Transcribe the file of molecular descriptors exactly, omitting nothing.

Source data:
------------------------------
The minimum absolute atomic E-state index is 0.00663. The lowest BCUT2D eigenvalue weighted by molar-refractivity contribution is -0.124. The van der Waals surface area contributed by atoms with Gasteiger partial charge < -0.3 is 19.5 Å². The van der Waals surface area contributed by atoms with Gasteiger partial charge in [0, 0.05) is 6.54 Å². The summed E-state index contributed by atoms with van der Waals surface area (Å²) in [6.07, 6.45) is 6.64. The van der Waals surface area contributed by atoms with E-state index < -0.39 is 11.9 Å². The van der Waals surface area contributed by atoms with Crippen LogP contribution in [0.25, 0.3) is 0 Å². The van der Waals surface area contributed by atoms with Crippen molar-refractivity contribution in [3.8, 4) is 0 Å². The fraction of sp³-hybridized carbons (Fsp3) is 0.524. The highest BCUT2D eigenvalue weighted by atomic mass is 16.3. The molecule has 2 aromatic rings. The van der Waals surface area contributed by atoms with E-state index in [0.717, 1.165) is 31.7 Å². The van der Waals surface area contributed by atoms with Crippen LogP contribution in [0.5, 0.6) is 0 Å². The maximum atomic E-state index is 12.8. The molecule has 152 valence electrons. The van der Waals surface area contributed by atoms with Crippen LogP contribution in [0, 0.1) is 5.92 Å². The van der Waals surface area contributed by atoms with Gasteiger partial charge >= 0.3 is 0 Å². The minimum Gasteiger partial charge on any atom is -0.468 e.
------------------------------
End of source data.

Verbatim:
The minimum absolute atomic E-state index is 0.00663. The lowest BCUT2D eigenvalue weighted by molar-refractivity contribution is -0.124. The van der Waals surface area contributed by atoms with Gasteiger partial charge < -0.3 is 19.5 Å². The van der Waals surface area contributed by atoms with Gasteiger partial charge in [0, 0.05) is 6.54 Å². The summed E-state index contributed by atoms with van der Waals surface area (Å²) in [6.07, 6.45) is 6.64. The van der Waals surface area contributed by atoms with E-state index < -0.39 is 11.9 Å². The van der Waals surface area contributed by atoms with Crippen LogP contribution in [0.25, 0.3) is 0 Å². The van der Waals surface area contributed by atoms with Crippen molar-refractivity contribution in [3.8, 4) is 0 Å². The fraction of sp³-hybridized carbons (Fsp3) is 0.524. The highest BCUT2D eigenvalue weighted by atomic mass is 16.3. The molecule has 2 aromatic rings. The van der Waals surface area contributed by atoms with E-state index in [0.717, 1.165) is 31.7 Å². The van der Waals surface area contributed by atoms with Crippen LogP contribution in [0.5, 0.6) is 0 Å². The maximum atomic E-state index is 12.8. The molecule has 152 valence electrons. The van der Waals surface area contributed by atoms with Crippen LogP contribution in [0, 0.1) is 5.92 Å². The van der Waals surface area contributed by atoms with Gasteiger partial charge >= 0.3 is 0 Å². The minimum Gasteiger partial charge on any atom is -0.468 e.